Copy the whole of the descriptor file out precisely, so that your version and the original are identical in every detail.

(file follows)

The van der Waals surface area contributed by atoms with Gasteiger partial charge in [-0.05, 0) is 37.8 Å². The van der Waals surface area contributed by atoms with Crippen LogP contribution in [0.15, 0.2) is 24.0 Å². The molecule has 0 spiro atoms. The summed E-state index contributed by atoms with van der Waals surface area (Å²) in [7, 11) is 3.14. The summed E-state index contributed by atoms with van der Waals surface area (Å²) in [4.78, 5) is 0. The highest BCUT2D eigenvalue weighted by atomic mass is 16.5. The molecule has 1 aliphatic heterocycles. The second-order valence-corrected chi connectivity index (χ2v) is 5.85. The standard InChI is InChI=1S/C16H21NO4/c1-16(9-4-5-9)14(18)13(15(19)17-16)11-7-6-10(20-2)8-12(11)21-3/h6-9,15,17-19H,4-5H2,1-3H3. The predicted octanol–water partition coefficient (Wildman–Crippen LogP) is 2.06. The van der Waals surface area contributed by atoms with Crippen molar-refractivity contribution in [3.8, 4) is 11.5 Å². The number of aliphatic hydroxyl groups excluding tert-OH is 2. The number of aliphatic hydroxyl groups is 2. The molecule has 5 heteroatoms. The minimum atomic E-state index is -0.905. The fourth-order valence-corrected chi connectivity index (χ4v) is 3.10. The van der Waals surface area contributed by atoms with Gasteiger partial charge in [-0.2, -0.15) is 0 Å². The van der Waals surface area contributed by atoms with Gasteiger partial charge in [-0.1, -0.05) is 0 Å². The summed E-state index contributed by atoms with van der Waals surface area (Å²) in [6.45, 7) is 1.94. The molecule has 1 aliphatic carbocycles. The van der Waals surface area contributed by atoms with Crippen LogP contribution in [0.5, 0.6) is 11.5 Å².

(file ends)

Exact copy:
The van der Waals surface area contributed by atoms with Gasteiger partial charge in [-0.05, 0) is 37.8 Å². The van der Waals surface area contributed by atoms with Crippen LogP contribution in [0.15, 0.2) is 24.0 Å². The molecule has 0 spiro atoms. The summed E-state index contributed by atoms with van der Waals surface area (Å²) in [7, 11) is 3.14. The summed E-state index contributed by atoms with van der Waals surface area (Å²) in [4.78, 5) is 0. The highest BCUT2D eigenvalue weighted by atomic mass is 16.5. The molecule has 1 aliphatic heterocycles. The second-order valence-corrected chi connectivity index (χ2v) is 5.85. The standard InChI is InChI=1S/C16H21NO4/c1-16(9-4-5-9)14(18)13(15(19)17-16)11-7-6-10(20-2)8-12(11)21-3/h6-9,15,17-19H,4-5H2,1-3H3. The predicted octanol–water partition coefficient (Wildman–Crippen LogP) is 2.06. The van der Waals surface area contributed by atoms with Crippen molar-refractivity contribution in [3.8, 4) is 11.5 Å². The number of aliphatic hydroxyl groups excluding tert-OH is 2. The number of aliphatic hydroxyl groups is 2. The molecule has 5 heteroatoms. The minimum atomic E-state index is -0.905. The fourth-order valence-corrected chi connectivity index (χ4v) is 3.10. The van der Waals surface area contributed by atoms with Gasteiger partial charge in [-0.2, -0.15) is 0 Å². The van der Waals surface area contributed by atoms with Gasteiger partial charge in [-0.1, -0.05) is 0 Å². The summed E-state index contributed by atoms with van der Waals surface area (Å²) in [6.45, 7) is 1.94. The molecule has 1 aliphatic carbocycles. The van der Waals surface area contributed by atoms with Crippen LogP contribution in [0.5, 0.6) is 11.5 Å².